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Christianity and Islam: What American Christians need to know about Muslims

“Radical” Muslim, or Extremist? A Christian Perspective

In the aftermath of the Orlando shooting, the ever-simmering debate over what to call the bad guys associated with terrorist attacks has cropped up again, full force.

I still cannot find any clear explanation of why many Americans want to call the bad guy movements “radical Islam.” Being at “war” with these groups gives us a crystal clear reason not to use this terminology. Simply, our enemies want to be called radical Muslims. Christians of all people understand this, as a number of Christian best-sellers push “radical Christianity.” For ISIS and the others, the label “radical Muslim” has proved to be terrific for recruitment, made even more effective when their enemies (us) use this term. From the terrorists’ point of view, the use of the term “radical Muslims” by their enemies proves that they are exceedingly faithful Muslims. On the other hand the label “extremists” just does not have the same cache. So why help them by giving them their prized label?

A second reason to avoid the term “radical Islam” is that this term is offensive to Muslims and is therefore rude. Yes, I know that we don’t talk much about “rudeness” in the 21st century; we prefer the term “politically incorrect,” which somehow makes it OK to say things that hurt others.  Christians, however, must live according to a higher standard. We believe that Jesus means it when he says “Whatever you wish that others would do to you, do also to them” (Matt 7:12 ESV) and “I tell you, on the day of judgment people will give account for every careless word they speak” (Matt 12:36 ESV). When we Christians use language that we know offends others, we had better be really sure that we have justification!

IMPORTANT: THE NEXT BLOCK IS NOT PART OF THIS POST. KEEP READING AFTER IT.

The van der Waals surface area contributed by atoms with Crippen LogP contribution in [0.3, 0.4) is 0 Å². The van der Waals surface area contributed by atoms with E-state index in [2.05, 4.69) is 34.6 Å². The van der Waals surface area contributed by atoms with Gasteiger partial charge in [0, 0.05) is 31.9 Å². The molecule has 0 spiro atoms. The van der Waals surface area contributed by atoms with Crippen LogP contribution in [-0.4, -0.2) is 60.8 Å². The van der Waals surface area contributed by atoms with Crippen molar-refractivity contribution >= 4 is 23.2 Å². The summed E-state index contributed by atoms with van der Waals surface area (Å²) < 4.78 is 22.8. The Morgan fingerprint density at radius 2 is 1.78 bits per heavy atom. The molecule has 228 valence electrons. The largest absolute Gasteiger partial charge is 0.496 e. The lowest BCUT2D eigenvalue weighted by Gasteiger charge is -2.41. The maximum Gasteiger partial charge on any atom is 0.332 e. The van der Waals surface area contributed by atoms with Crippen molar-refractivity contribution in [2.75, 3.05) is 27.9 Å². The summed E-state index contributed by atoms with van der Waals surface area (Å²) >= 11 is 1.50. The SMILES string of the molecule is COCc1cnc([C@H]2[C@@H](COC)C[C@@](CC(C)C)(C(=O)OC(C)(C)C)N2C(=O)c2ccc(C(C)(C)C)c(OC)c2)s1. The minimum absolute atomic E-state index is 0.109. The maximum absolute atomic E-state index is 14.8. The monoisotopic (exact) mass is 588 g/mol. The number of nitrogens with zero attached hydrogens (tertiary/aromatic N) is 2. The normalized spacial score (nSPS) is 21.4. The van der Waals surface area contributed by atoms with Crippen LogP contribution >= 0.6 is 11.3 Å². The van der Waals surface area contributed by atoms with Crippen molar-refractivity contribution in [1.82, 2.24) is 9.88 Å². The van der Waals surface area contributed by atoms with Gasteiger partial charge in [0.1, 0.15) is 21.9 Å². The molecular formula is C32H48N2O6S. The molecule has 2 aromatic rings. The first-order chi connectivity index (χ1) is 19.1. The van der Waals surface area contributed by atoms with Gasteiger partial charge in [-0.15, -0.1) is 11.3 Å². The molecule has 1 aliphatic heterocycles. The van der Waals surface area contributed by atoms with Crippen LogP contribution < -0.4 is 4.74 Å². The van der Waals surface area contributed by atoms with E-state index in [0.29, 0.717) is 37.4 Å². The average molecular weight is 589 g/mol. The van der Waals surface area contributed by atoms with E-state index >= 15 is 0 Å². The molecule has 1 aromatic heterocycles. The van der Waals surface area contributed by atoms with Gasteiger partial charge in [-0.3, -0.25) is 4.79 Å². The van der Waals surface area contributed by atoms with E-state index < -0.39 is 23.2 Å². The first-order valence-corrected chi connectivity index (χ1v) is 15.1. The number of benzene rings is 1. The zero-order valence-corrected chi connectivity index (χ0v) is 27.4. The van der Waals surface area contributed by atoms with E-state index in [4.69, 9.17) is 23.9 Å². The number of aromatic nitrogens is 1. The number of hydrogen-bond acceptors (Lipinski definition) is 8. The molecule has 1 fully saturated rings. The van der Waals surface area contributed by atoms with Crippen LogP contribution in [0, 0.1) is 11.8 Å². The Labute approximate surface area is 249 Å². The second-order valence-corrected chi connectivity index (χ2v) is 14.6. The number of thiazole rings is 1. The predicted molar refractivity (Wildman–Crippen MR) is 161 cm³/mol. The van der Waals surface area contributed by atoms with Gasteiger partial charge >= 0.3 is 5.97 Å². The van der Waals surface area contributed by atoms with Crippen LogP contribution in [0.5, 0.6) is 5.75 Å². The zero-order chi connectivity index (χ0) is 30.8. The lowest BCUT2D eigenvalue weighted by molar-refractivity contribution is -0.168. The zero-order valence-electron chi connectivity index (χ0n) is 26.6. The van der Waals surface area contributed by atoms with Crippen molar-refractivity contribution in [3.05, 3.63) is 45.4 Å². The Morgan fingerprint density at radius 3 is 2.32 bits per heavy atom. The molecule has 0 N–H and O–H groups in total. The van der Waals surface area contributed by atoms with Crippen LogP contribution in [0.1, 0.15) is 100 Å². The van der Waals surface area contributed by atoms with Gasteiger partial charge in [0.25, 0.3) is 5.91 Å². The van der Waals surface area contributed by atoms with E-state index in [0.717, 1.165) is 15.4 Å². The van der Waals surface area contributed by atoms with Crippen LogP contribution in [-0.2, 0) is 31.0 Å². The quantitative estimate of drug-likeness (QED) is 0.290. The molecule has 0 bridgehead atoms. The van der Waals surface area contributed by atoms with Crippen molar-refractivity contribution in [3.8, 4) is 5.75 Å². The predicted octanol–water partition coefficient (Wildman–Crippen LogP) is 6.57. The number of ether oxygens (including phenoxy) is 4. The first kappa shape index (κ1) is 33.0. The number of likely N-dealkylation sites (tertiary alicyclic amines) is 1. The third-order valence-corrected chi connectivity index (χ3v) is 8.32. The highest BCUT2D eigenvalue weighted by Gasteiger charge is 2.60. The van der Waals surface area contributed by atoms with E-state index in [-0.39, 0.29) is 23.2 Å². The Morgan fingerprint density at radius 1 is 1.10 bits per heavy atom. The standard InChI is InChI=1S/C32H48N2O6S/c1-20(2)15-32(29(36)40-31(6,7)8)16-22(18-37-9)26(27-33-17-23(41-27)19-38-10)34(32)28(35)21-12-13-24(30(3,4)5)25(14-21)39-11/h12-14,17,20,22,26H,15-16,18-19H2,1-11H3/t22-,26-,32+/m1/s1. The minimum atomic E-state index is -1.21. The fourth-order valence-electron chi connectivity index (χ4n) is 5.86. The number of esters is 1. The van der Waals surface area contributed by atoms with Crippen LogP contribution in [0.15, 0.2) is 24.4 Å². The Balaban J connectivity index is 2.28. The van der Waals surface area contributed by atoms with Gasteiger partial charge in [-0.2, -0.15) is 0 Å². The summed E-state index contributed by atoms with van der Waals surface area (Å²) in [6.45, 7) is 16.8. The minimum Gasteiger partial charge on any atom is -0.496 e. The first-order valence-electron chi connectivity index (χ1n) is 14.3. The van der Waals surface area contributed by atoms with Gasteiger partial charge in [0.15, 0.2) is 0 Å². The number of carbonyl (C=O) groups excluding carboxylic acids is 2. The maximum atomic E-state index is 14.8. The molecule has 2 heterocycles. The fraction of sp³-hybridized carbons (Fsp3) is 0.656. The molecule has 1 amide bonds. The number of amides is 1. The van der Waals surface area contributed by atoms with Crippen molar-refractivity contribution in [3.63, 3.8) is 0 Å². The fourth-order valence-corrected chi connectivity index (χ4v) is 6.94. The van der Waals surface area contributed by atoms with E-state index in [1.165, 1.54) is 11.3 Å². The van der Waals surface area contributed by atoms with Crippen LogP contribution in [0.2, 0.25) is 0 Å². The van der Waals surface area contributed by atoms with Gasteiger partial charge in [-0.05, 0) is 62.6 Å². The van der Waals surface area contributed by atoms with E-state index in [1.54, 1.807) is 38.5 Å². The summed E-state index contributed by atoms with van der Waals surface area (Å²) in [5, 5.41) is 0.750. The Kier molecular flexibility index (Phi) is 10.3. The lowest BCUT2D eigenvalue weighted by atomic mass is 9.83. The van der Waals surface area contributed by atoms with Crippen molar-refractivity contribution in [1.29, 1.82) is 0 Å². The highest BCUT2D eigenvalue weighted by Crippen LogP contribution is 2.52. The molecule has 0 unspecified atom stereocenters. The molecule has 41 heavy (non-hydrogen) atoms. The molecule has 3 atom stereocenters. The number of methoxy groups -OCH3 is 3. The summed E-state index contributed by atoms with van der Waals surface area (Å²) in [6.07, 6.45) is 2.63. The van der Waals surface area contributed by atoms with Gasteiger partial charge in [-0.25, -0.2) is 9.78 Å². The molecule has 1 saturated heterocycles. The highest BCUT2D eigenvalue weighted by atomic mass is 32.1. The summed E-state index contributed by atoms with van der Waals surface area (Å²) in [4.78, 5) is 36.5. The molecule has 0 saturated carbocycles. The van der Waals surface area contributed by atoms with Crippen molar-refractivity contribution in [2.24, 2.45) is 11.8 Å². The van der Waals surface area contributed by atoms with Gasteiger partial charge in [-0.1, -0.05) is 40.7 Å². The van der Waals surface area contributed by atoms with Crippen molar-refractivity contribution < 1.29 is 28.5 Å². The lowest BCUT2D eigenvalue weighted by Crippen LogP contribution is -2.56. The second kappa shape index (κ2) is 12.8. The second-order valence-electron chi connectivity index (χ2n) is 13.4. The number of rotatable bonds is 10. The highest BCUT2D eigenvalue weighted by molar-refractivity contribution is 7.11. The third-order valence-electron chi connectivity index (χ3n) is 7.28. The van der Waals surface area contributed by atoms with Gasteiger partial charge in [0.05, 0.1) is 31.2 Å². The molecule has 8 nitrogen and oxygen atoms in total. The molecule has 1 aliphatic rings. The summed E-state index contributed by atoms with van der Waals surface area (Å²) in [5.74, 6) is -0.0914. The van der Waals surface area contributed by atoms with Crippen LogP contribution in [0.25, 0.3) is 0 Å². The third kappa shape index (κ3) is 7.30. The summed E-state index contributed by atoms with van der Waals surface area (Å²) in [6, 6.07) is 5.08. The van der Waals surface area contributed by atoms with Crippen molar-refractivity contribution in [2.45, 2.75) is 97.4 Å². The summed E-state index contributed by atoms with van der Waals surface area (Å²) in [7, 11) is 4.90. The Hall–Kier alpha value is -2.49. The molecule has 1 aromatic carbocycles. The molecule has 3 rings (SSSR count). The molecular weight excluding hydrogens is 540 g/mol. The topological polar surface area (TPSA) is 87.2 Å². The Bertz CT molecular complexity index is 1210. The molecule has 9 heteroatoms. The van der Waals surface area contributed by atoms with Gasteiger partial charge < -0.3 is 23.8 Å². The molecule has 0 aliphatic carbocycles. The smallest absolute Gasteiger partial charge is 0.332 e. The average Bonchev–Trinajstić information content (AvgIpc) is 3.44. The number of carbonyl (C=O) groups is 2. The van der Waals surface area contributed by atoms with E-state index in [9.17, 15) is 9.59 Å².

Why do we really use terms like “radical Islam”?  The answer is simple: it makes most Americans feel better. The bad guys claim to be Muslim, follow Muslim practices, cite the Qur’an, talk about Muhammad, and talk about their connections to historic Islam. To the casual observer, that makes them Muslim, period. So what if most Muslims say that their religion strongly forbids terrorist behavior? Too bad. The bad guys look like Muslims to us, so we will call their movement “radical Islam.”

Many Americans like to use the term “radical Islam.” But what about Christians?  We cannot use labels just to make ourselves feel better. In fact, before we make judgments about Islam, we need to take a close look at our own Christianity.

If you are are a Christian and you feel inclined to use the term “radical Islam,” carefully consider the following. There are a number of white supremacist groups in the USA. How might we classify them?  I did some digging around, and I found the website of a KKK-affiliated group, the “United White Knights Realm of Texas,” which includes a “beliefs” page. Underneath the group photo featuring a “Jesus Saves” sign, we see what Christians call a statement of faith, explaining what the group holds to be true.

I’ve read lots of statements of faith, and, believe me, most of this statement contains traditional Christian teaching. Most Christians would in fact agree that much of this is distinctive, theologically correct Christianity – one triune God, Jesus as God incarnate and savior of the world, the virgin birth, the resurrection, salvation through faith, authority of the Old and New Testaments, the future triumphant return of Christ, and so on.

It also includes the following: